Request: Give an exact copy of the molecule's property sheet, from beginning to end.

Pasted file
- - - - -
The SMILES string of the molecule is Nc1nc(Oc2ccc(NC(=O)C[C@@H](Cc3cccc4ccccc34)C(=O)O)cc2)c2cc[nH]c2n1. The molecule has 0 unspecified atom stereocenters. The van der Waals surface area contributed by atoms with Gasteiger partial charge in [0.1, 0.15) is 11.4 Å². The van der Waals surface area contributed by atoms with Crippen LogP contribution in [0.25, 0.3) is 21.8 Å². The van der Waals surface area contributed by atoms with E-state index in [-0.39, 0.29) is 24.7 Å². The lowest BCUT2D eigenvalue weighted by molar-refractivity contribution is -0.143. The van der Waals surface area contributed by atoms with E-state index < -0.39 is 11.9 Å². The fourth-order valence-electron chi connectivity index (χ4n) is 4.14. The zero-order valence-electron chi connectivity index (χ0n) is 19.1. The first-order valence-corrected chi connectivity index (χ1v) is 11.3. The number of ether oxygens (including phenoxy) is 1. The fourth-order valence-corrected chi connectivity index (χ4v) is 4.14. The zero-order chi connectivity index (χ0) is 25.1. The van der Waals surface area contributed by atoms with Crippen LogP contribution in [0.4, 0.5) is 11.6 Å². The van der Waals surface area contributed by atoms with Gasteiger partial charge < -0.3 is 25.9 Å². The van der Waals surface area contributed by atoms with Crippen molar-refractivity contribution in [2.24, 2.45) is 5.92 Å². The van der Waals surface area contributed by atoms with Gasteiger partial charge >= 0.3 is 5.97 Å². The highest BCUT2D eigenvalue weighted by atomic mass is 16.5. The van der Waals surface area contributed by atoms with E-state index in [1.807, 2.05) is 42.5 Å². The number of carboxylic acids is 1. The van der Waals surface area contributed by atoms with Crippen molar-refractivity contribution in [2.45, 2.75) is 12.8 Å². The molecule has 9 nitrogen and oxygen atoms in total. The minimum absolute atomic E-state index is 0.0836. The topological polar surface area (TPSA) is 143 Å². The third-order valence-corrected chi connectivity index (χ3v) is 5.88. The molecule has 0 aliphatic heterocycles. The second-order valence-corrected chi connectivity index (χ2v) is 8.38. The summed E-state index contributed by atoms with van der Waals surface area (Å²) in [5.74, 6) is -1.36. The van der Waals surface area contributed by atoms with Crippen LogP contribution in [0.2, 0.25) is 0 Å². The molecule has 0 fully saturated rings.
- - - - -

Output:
The SMILES string of the molecule is Nc1nc(Oc2ccc(NC(=O)C[C@@H](Cc3cccc4ccccc34)C(=O)O)cc2)c2cc[nH]c2n1. The molecule has 0 unspecified atom stereocenters. The van der Waals surface area contributed by atoms with Gasteiger partial charge in [0.1, 0.15) is 11.4 Å². The van der Waals surface area contributed by atoms with Crippen LogP contribution in [0.25, 0.3) is 21.8 Å². The van der Waals surface area contributed by atoms with E-state index in [-0.39, 0.29) is 24.7 Å². The lowest BCUT2D eigenvalue weighted by molar-refractivity contribution is -0.143. The van der Waals surface area contributed by atoms with E-state index < -0.39 is 11.9 Å². The fourth-order valence-electron chi connectivity index (χ4n) is 4.14. The zero-order valence-electron chi connectivity index (χ0n) is 19.1. The first-order valence-corrected chi connectivity index (χ1v) is 11.3. The number of ether oxygens (including phenoxy) is 1. The fourth-order valence-corrected chi connectivity index (χ4v) is 4.14. The zero-order chi connectivity index (χ0) is 25.1. The van der Waals surface area contributed by atoms with Crippen LogP contribution in [0.4, 0.5) is 11.6 Å². The van der Waals surface area contributed by atoms with Gasteiger partial charge < -0.3 is 25.9 Å². The van der Waals surface area contributed by atoms with Crippen molar-refractivity contribution in [2.24, 2.45) is 5.92 Å². The van der Waals surface area contributed by atoms with Gasteiger partial charge >= 0.3 is 5.97 Å². The highest BCUT2D eigenvalue weighted by atomic mass is 16.5. The van der Waals surface area contributed by atoms with E-state index in [1.807, 2.05) is 42.5 Å². The number of carboxylic acids is 1. The van der Waals surface area contributed by atoms with Crippen molar-refractivity contribution in [2.45, 2.75) is 12.8 Å². The molecule has 9 nitrogen and oxygen atoms in total. The minimum absolute atomic E-state index is 0.0836. The topological polar surface area (TPSA) is 143 Å². The third-order valence-corrected chi connectivity index (χ3v) is 5.88. The molecule has 0 aliphatic heterocycles. The second-order valence-corrected chi connectivity index (χ2v) is 8.38. The summed E-state index contributed by atoms with van der Waals surface area (Å²) in [5.74, 6) is -1.36. The van der Waals surface area contributed by atoms with Crippen LogP contribution in [0.2, 0.25) is 0 Å². The molecule has 0 fully saturated rings.